Best of the Browns: CENTERS

Third in a series that ranks the best Browns players at each position.

1. Frank “Gunner” Gatski (1946-56) — As with the TE and QB picks, this choice is a snap: go for the only Hall of Famer in the category. Gatski, the strong, silent type, was a four-time All-NFL selection. Among the remarkable facts from his Canton bio: he never missed a game or practice in high school, college or pro football. Can you imagine that kind of durability in a lineman today? And consider he weighed just 233 pounds!

2. Tom DeLeone (1974-84) — This former OSU Buckeye was drafted by the Bengals, but upon arriving in Cleveland, he settled into the middle of the line that gave Brian Sipe time to throw and room for the Pruitts to go for most of a decade. Two-time Pro Bowler turned U.S. Customs special agent.

3. John Morrow (1960-66) — Paul Brown traded away Pro Bowl center Art Hunter to get this one-time 28th-round draft pick from the Rams. The former Wolverine developed into a two-time Pro Bowler himself, starting seven seasons on an exceptional Browns offense.

4. Fred Hoaglin (1966-72) — The Alliance, Ohio, native was picked in the 6th round of the 1966 draft out of Pittsburgh and soon worked his way into the lineup, making 69 straight starts for those playoff teams of the late ’60s. Won Pro Bowl honors for his 1969 season.

5. Mike Baab (1982-87, 1990-91) — This cattle-fed Texan was a tough guy in the trenches, once coming back to practice only two days after having his knee scoped. The Browns unwisely dealt him to New England, but then signed him as a free agent two years later. Now competes in those Scottish games competitions you may have seen on ESPN.

6. Art Hunter (1956-59) — Notre Dame alum succeeded the great Gatski and had one Pro Bowl season under Paul Brown before going to the Rams in exchange for Morrow.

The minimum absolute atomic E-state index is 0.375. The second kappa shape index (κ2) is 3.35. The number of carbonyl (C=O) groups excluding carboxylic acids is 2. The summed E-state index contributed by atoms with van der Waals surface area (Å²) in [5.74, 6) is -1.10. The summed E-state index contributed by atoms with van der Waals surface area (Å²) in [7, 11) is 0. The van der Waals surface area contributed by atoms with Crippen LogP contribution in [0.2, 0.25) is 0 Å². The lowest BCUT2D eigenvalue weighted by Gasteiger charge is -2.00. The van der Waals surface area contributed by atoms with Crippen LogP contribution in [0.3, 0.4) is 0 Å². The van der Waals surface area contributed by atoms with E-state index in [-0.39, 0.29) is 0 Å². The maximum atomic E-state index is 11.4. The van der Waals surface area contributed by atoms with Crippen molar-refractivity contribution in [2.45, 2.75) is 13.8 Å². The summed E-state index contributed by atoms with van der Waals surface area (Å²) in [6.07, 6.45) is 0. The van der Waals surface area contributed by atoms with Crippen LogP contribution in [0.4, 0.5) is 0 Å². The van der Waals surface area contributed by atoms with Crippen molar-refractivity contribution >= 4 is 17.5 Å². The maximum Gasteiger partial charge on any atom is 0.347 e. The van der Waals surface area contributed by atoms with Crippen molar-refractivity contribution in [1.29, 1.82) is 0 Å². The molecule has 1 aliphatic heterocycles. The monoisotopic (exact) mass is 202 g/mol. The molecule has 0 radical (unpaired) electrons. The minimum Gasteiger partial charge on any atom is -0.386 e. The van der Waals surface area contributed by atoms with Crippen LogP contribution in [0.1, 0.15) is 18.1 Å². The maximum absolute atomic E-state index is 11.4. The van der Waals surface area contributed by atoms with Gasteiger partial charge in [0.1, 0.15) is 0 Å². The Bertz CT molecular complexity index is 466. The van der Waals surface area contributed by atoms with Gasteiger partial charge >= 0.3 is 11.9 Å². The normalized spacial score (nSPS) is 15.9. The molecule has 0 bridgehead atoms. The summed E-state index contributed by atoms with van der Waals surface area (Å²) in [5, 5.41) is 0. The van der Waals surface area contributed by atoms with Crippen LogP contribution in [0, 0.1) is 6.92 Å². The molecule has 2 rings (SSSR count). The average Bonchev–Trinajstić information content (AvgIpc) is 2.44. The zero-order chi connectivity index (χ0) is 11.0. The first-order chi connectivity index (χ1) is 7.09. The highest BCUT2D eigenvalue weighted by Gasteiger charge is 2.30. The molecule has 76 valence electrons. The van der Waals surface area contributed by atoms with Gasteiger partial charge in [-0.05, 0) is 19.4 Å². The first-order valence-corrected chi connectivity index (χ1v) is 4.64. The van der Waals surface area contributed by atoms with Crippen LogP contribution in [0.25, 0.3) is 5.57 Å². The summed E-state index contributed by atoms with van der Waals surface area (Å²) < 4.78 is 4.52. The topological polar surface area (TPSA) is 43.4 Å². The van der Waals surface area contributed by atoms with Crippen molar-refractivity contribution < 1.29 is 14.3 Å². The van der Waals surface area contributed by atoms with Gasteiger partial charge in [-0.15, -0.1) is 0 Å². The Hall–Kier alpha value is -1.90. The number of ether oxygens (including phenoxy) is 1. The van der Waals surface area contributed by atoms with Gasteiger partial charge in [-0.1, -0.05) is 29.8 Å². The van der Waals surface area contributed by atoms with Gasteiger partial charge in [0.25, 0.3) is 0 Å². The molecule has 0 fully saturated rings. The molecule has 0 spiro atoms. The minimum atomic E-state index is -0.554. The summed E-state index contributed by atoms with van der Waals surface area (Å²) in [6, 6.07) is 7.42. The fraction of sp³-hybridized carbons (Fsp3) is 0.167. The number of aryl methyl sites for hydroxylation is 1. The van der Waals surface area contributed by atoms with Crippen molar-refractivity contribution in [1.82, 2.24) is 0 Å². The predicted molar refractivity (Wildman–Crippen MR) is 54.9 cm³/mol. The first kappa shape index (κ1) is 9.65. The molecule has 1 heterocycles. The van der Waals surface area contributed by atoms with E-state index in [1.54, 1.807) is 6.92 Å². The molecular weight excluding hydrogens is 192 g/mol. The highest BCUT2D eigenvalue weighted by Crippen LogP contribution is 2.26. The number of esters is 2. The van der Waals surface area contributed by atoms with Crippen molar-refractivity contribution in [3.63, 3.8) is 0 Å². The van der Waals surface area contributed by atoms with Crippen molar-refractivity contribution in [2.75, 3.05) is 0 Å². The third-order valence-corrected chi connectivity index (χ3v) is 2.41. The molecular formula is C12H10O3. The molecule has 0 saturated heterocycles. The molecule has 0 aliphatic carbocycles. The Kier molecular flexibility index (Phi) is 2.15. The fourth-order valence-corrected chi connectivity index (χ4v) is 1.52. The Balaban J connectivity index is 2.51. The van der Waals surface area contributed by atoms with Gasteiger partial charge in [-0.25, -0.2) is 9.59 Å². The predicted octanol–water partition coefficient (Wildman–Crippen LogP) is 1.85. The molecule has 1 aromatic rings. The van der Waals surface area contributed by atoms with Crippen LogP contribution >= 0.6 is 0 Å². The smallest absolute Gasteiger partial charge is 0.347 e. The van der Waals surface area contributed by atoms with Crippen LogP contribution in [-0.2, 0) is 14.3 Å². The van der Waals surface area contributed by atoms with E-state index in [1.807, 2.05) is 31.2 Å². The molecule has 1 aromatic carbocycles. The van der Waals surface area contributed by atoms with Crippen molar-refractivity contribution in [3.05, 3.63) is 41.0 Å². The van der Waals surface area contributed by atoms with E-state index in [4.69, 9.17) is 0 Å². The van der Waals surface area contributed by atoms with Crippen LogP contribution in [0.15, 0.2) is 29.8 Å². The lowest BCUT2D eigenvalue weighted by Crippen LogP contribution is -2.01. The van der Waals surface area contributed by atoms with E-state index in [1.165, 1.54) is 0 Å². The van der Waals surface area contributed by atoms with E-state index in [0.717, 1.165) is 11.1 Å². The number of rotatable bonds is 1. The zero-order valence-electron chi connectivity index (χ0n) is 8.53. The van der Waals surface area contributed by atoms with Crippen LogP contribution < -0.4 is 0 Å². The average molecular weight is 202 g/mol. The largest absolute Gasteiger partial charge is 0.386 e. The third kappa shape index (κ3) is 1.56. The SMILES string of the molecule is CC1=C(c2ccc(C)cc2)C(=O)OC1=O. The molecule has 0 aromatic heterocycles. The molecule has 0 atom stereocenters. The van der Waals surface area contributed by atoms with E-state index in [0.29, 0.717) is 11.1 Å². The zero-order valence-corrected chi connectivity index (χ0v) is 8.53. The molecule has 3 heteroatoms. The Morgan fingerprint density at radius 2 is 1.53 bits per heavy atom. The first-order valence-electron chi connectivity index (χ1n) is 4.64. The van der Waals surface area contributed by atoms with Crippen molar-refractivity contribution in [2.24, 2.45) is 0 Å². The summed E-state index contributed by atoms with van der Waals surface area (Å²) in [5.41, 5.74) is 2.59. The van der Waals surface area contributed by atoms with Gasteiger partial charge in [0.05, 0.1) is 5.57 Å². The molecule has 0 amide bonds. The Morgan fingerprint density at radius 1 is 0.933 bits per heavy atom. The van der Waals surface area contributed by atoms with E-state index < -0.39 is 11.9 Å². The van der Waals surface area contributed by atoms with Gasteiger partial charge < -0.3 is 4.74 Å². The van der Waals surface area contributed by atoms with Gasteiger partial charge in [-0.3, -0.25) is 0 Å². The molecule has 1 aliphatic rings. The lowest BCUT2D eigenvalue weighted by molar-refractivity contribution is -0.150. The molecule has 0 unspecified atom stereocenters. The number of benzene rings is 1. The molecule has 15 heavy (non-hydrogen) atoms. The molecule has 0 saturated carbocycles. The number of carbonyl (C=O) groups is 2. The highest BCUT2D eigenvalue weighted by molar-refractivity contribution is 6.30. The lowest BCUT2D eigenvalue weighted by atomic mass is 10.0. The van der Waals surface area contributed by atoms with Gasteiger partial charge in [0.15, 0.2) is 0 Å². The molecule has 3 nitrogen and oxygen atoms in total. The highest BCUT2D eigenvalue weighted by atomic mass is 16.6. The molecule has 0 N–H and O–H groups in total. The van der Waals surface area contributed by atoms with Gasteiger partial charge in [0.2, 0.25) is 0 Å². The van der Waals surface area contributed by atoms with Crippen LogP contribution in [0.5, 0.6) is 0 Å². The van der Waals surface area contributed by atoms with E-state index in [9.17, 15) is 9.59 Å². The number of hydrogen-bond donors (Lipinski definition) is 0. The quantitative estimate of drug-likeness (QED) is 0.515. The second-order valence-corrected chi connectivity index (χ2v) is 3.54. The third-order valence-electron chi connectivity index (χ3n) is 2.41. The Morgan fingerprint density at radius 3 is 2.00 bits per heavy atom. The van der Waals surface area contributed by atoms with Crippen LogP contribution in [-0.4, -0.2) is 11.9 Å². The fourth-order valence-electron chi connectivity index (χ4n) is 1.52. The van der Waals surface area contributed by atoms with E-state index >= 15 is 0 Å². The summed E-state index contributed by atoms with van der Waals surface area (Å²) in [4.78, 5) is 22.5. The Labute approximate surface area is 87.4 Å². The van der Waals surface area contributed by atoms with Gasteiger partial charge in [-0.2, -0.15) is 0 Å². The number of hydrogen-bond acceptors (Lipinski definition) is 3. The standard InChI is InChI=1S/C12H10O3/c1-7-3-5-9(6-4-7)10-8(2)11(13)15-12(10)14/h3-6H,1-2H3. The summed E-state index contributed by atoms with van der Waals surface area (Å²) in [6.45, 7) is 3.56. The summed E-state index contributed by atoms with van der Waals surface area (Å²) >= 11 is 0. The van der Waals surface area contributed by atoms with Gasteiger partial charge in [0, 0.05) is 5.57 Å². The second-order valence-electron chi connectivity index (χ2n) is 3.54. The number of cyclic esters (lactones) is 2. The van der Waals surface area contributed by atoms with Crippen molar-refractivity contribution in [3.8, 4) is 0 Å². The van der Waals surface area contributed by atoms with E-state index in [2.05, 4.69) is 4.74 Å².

7. Steve Everitt (1993-95) — Bill Belichick drafted this Wolverine in the first round and immediately plugged him into the middle of an offense in transition. This long-haired artist combined brawn and brain. When the Browns left town, Everitt could tolerate only one season as a Raven, earning a fine and the eternal admiration of Browns fans for sporting a Browns bandana during a game.

8. Dave Wohlabaugh (1999-2002) — The rest of the reborn Browns offensive line was in continuous churn, but this veteran technician started 55 games in four years, lending a semblance of stability to a subpar unit.

Sorry, not quite: Bob DeMarco, Gregg Rakoczy, Jay Hilgenberg (the 1992 starter, acquired for a fourth-round pick, and the son of Jerry, another Iowa center, on whom the Browns spent their fourth-round pick in 1954).

In researching this position, I was surprised to find that the Browns have had five Pro Bowlers in the middle of their O-lines over the years. I’ll be more surprised if Jeff Faine, last year’s first-round pick out of Notre Dame, does not eventually join those ranks. With a little good fortune, Faine might one day climb to as high as #2 on this list.